Then, once Gianna wakes, we head out to the store to pick up everything. This way, I know that I have everything I need for the whole week and can look forward to cooking each meal without worrying about having to pick up the ingredients at the end of a busy work day. 

Who has been your biggest inspiration?

My father. Hands-down. He is a devoted husband, father, and medical doctor and is truly the most selfless person I have ever known. He lives to serve his family and his patients, and I’m inspired every day by his kindness, generosity, brilliance, and completely self-sacrificing love.

My husband and I plan to name one of our sons (if we are blessed with one) after him because he is the kind of person who I could only dream of being.

What has been the best advice you’ve received as a mama? What do you feel is the best advice, if any, that you’ve given as a mama?

My mother has been a wellspring of incredible parenting advice. Like me, she had to manage being a wife and homemaker with a husband who was gone for significant periods of time, so she really mastered the secrets of running an organized household! She gave me three pieces of advice that I saw as game-changers, and I constantly pass these points on to other new moms:

#1: Don’t put up with something even one time that you wouldn’t be able to put up with forever. In essence, this advice taught me to nip unsavory behavior in the bud right away and to develop strong, permanent solutions. If Gianna gets fussy in the grocery cart while I’m shopping, I know that I can hand over her favorite snack – Baby Mum Mums – and she’ll stop whining and be perfectly happy. But while that helps me in the moment, it actually makes things more difficult in the long term, as she will internalize that fussing gets her a snack. So it should not be surprising if she fusses when we are in church or when we are at the mall in hopes of being placated with a snack.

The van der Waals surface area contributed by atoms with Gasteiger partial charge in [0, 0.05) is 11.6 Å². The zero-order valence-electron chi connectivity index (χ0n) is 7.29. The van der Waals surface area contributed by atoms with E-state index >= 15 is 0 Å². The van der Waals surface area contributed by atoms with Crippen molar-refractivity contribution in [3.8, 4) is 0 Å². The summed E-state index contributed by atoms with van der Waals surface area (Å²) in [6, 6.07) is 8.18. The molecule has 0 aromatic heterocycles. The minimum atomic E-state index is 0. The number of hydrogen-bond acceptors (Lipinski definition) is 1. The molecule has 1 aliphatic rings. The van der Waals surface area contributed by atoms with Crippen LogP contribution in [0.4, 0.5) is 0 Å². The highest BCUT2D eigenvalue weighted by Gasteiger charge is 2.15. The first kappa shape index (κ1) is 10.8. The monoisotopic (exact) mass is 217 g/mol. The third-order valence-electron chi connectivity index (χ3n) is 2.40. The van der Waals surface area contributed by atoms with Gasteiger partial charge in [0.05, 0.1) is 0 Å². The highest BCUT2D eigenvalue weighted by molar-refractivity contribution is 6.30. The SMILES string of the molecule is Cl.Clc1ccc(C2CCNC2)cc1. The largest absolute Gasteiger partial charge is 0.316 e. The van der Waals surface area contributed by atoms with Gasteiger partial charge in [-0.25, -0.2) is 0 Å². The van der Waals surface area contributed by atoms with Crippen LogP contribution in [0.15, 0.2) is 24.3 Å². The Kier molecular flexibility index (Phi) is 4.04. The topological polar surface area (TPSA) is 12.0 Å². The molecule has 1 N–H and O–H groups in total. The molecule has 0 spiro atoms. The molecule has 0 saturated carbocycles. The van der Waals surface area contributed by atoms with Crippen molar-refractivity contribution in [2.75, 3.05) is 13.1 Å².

Or when we were having a very difficult time getting her to eat baby food off of a spoon (which we discovered was because she wanted to get out of the high chair and play, not because she didn’t like the food), I would go through a very complex, unsustainable ritual of walking around the kitchen with the food on the spoon and dancing before feeding it to her. While that may have eventually helped to accomplish the goal of feeding her, it taught her that she needed someone to put on a show for her in order for her to eat something. And it took me 30 minutes to feed her one jar of baby food.

Once I adopted my mom’s advice, things really changed. I learned that Gianna was old enough and smart enough to understand that an “angry mommy face” and a shake of the finger, accompanied by the words “No-no,” meant that her behavior was not pleasing and that it needed to be changed.

If I knew that she was fed and dry and well-slept, then I could expect her to behave in the grocery store. I might need to give her a pacifier before I go into the store, but once I’m in there, I can expect her to behave. I work to talk to her more while I’m shopping and to engage her in what I’m doing or buying instead of trying to placate her when she gets fussy. And if she does get mildly fussy, I distract her with something in the cart and ignore the behavior so that she knows that she won’t get attention for it.